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Conference Paper: A case-control study of frequent nightmares in patients with major depressive disorder (MDD)

TitleA case-control study of frequent nightmares in patients with major depressive disorder (MDD)
Authors
Issue Date2017
PublisherOxford University Press. The Journal's web site is located at http://www.journalsleep.org
Citation
The 31st Annual Meeting of the Associated Professional Sleep Societies (SLEEP 2017), Boston, MA, USA, 3-7 June 2017. In Sleep, 2017, v. 40 n. Suppl. 1, p. A408, abstract no. 1095 How to Cite?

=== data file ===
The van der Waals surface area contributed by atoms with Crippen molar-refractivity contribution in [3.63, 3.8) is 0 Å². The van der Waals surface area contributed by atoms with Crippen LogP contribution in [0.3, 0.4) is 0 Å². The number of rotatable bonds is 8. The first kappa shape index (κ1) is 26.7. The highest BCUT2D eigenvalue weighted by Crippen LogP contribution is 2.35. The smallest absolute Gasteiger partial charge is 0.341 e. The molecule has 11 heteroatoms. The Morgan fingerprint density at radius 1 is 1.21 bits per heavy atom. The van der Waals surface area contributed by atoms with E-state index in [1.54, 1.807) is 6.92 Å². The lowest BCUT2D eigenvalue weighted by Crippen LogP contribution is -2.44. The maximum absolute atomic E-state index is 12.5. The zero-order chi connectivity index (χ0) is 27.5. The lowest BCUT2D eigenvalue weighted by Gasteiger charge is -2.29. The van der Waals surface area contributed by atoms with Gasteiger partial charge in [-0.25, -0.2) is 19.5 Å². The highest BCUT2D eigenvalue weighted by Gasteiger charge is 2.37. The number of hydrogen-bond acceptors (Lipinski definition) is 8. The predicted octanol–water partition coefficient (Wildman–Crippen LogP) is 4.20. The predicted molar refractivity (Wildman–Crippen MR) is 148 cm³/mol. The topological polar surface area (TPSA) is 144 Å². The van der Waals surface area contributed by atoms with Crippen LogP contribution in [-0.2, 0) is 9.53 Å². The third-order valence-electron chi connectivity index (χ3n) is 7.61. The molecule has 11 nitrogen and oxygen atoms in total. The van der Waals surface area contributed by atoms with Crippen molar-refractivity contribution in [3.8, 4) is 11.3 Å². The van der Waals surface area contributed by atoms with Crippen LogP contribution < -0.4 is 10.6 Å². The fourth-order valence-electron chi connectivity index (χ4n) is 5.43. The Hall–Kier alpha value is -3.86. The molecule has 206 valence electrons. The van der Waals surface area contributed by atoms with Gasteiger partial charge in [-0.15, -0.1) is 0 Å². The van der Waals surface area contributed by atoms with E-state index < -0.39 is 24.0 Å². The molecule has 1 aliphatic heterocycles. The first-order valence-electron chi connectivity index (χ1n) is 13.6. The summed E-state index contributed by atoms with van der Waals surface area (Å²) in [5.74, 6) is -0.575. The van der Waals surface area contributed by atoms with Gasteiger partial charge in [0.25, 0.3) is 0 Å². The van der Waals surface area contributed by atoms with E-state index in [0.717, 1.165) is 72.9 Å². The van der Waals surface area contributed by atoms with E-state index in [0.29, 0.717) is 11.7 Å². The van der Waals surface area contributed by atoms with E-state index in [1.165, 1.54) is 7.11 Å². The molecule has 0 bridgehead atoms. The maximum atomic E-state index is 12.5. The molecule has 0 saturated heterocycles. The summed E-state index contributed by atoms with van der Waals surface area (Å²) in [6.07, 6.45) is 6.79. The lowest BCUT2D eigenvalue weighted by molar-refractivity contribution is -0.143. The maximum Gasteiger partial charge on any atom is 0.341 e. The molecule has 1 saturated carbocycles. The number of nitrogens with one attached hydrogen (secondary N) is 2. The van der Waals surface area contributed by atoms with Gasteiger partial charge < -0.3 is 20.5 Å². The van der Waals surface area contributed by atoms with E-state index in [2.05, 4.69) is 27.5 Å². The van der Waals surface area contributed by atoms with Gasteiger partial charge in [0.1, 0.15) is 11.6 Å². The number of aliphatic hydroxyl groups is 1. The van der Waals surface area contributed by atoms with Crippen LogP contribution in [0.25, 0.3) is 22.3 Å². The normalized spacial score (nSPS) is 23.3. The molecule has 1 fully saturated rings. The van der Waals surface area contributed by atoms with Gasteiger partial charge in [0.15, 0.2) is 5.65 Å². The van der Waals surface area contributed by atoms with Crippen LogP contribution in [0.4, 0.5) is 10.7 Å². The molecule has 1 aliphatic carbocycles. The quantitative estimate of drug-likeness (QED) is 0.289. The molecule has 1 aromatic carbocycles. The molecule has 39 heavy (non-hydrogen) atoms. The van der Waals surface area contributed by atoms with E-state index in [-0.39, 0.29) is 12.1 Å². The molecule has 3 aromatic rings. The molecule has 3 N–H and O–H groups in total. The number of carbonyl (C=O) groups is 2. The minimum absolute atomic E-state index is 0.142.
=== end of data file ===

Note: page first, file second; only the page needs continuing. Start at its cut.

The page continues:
AbstractIntroduction: Nightmare disturbance is a common yet often neglected sleep complaint in patients with major depressive disorder (MDD). The aims of the present study were to establish the clinical, psychosocial, and polysomnographic profiles of the depressed patients with frequent nightmares through a case-control study. Methods: Three groups of participants were recruited from the psychiatric outpatient clinic of a regional hospital and the local community in Hong Kong: 1) depressed patients with an active complaint of frequent nightmares, which were defined as having nightmares at least once per week as confirmed by both the retrospective questionnaire assessment and prospective daily mood and dream diary (n=35), 2) age- and gender-matched depressed patients without frequent nightmares (n=35), 3) age- and gender-matched healthy normal controls (n=35). All recruited depressed patients had no comorbid posttraumatic stress disorder (PTSD). Comprehensive in-depth assessments were conducted, including a clinical interview by Mini International Neuropsychiatric Interview (MINI), a battery of questionnaires (Beck Depression Inventory, BDI; Hospital Anxiety and Depression Scale, HADS; Insomnia Severity Index, ISI; Revised-Impact of Event Scale, R-IES; and Beck’s Scale for Suicidal Ideation, BSSI), and one overnight polysomnographic and 7-day of actigraphic sleep assessments. Results: Depressed patients with frequent nightmares were more likely to show melancholic features (p<.05), more severe insomnia symptoms (p<.001), increased anxiety (p<.001) and depressive symptoms (p<.001) as well as a heightened level of suicidal risk (p<.001). They also scored significantly higher on R-IES intrusion (p<.001), avoidance (p<.001), and hyperarousal (p<.001). In addition, depressed patients with frequent nightmares exhibited higher REM density (p<.05), longer REM latency (p<.05) and less REM sleep periods (p<.05) as compared to healthy controls. Whilst there were no significant differences in average sleep parameters as measured by actigraphy, depressed patients with frequent nightmares showed a greater night-to-night variability in wake-after-sleep onset (p<.01), % of wake time (p<.01), % of mobile time (p<.01) and fragmentation index (p<.05). Conclusion: Frequent nightmares represent a distressing sleep problem associated with a more severe clinical presentation and increased suicidality in patients with MDD. Enhanced clinical attention and targeted sleep treatment should be directed to address nightmare complaint in depressed patients.